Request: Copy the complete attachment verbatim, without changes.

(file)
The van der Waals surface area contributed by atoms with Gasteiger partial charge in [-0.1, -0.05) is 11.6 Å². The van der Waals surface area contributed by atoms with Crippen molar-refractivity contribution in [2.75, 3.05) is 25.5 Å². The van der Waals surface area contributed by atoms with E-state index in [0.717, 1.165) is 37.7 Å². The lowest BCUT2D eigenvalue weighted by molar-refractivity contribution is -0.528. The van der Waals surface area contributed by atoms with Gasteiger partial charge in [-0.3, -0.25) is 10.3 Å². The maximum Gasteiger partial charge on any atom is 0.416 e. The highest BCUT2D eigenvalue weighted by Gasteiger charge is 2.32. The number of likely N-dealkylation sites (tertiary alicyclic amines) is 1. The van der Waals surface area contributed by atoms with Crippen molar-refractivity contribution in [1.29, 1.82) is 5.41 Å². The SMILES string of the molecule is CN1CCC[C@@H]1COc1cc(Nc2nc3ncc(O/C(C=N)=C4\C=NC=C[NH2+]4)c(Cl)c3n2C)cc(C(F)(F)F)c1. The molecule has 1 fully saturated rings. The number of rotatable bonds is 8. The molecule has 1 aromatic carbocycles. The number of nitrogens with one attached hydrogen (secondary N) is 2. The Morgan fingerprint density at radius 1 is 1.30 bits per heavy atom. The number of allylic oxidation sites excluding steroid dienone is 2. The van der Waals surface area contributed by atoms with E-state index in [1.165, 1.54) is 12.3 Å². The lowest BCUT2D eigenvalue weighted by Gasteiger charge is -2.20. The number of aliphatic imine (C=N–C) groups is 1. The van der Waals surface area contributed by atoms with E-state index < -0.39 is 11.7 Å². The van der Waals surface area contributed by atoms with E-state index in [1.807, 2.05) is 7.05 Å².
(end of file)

The van der Waals surface area contributed by atoms with Gasteiger partial charge in [-0.1, -0.05) is 11.6 Å². The van der Waals surface area contributed by atoms with Crippen molar-refractivity contribution in [2.75, 3.05) is 25.5 Å². The van der Waals surface area contributed by atoms with E-state index in [0.717, 1.165) is 37.7 Å². The lowest BCUT2D eigenvalue weighted by molar-refractivity contribution is -0.528. The van der Waals surface area contributed by atoms with Gasteiger partial charge in [-0.3, -0.25) is 10.3 Å². The maximum Gasteiger partial charge on any atom is 0.416 e. The highest BCUT2D eigenvalue weighted by Gasteiger charge is 2.32. The number of likely N-dealkylation sites (tertiary alicyclic amines) is 1. The van der Waals surface area contributed by atoms with Crippen molar-refractivity contribution in [1.29, 1.82) is 5.41 Å². The SMILES string of the molecule is CN1CCC[C@@H]1COc1cc(Nc2nc3ncc(O/C(C=N)=C4\C=NC=C[NH2+]4)c(Cl)c3n2C)cc(C(F)(F)F)c1. The molecule has 1 fully saturated rings. The number of rotatable bonds is 8. The molecule has 1 aromatic carbocycles. The number of nitrogens with one attached hydrogen (secondary N) is 2. The Morgan fingerprint density at radius 1 is 1.30 bits per heavy atom. The number of allylic oxidation sites excluding steroid dienone is 2. The van der Waals surface area contributed by atoms with E-state index in [1.165, 1.54) is 12.3 Å². The lowest BCUT2D eigenvalue weighted by Gasteiger charge is -2.20. The number of aliphatic imine (C=N–C) groups is 1. The van der Waals surface area contributed by atoms with E-state index < -0.39 is 11.7 Å². The van der Waals surface area contributed by atoms with E-state index in [1.807, 2.05) is 7.05 Å².